In this video segment adapted from American Experience: "Freedom Riders," watch newsreel footage, archival photos, and interviews to explore how Freedom Riders made efforts to end the segregation of African Americans in the Southern United States. Even after the U.S. Supreme Court had ruled that the segregation of black and white riders on interstate buses was unconstitutional, Southern states continued to enforce local segregation laws. In response, members of both races decided to force the issue and challenge illegal segregation by riding together in buses headed to the South.
Democracy in Action Study Guide (Document)
Even after the abolition of slavery, African Americans did not enjoy either freedom or equality. In an effort to protect the so-called "Southern way of life," state governments enacted laws that effectively created economic and social barriers to full citizenship. These so-called "Jim Crow" laws were challenged by African Americans and their white supporters in federal courts, even after setbacks like the 1896 U.S. Supreme Court decision Plessy v. Ferguson, which upheld racial segregation and endorsed the notion of "separate but equal."
One of the first successful lawsuits to challenge discrimination in public accommodations at a federal level was brought by Irene Morgan. Morgan was an African American resident of Maryland who had been arrested in Virginia when she refused to yield her seat on a Greyhound bus to a white passenger. The U.S. Supreme Court ruled, in the 1946 opinion Morgan v. Virginia, that since the buses traveled across state lines, state laws requiring segregation in instances of interstate commerce were unconstitutional.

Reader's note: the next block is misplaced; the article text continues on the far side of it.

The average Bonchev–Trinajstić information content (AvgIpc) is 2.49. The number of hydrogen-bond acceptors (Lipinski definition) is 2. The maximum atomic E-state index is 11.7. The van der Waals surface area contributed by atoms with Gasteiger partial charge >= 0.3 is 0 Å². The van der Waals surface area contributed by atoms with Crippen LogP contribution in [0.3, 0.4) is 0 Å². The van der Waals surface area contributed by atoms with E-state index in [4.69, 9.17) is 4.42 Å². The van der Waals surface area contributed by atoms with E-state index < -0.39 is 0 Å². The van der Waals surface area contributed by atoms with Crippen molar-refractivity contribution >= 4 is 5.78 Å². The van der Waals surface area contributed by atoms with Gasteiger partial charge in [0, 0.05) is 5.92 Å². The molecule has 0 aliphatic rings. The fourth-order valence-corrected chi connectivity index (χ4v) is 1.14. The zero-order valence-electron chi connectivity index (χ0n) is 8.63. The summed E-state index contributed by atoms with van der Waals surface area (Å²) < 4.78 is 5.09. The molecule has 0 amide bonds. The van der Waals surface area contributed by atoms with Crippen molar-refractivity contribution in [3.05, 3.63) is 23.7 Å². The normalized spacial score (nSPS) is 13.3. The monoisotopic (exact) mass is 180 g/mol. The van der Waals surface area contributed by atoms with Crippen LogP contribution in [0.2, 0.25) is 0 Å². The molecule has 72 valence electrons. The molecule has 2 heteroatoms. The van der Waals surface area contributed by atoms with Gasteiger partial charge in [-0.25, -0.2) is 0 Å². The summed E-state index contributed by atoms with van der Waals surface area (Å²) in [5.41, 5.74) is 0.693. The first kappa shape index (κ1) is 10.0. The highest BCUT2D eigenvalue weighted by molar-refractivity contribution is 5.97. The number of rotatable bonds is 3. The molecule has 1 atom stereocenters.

Yet states in the South ignored the Morgan opinion and continued to enforce state and local laws that created white and black sections of public buses. In 1947, the Congress of Racial Equality (CORE) tried unsuccessfully to enforce the ruling in the Morgan case by placing African American activists on Greyhound and Trailways buses in what became known as the Journey of Reconciliation. The failure of this effort, and the continued enforcement of unconstitutional state laws barring integrated public transportation, inspired some of the earliest protests in the Civil Rights Movement. Dr. Martin Luther King led a boycott of the Montgomery, Alabama, bus system in 1955, after Rosa Parks had been arrested for refusing to yield her seat in the white section of a municipal bus. A black student challenged his arrest for entering a "whites only" restaurant in a bus terminal, leading the Supreme Court to rule, in the 1960 opinion Boynton v. Virginia, that segregation of facilities engaged in interstate transportation was unconstitutional.
With the example of the Journey of Reconciliation in mind, as well as the recent legal victory in Boynton, CORE organized a Freedom Ride in May 1961. The strategy was to place interracial pairs of riders on Greyhound and Trailways buses traveling between Washington, D.C. and New Orleans, Louisiana. This nonviolent protest strategy, which challenged the federal government to enforce the law and support civil rights through nonviolent protest, was seen by some as contradictory, given the possibility of a violent response from those still invested in the "Southern way of life."
As predicted, pro-segregation forces, in most cases with the complicity of state officials, responded to the Freedom Riders with vehement and often violent resistance. Attacks and arrests in North Carolina and South Carolina preceded fire bombings, tire slashing, and the burning of a Greyhound bus in Anniston, Alabama. After local residents beat and hospitalized Freedom Riders in Birmingham, Alabama, state officials provided a Highway Patrol escort for the next leg of the journey. When the escort was abandoned outside of Montgomery, Alabama, white citizens again beat the Freedom Riders while local police took no action.
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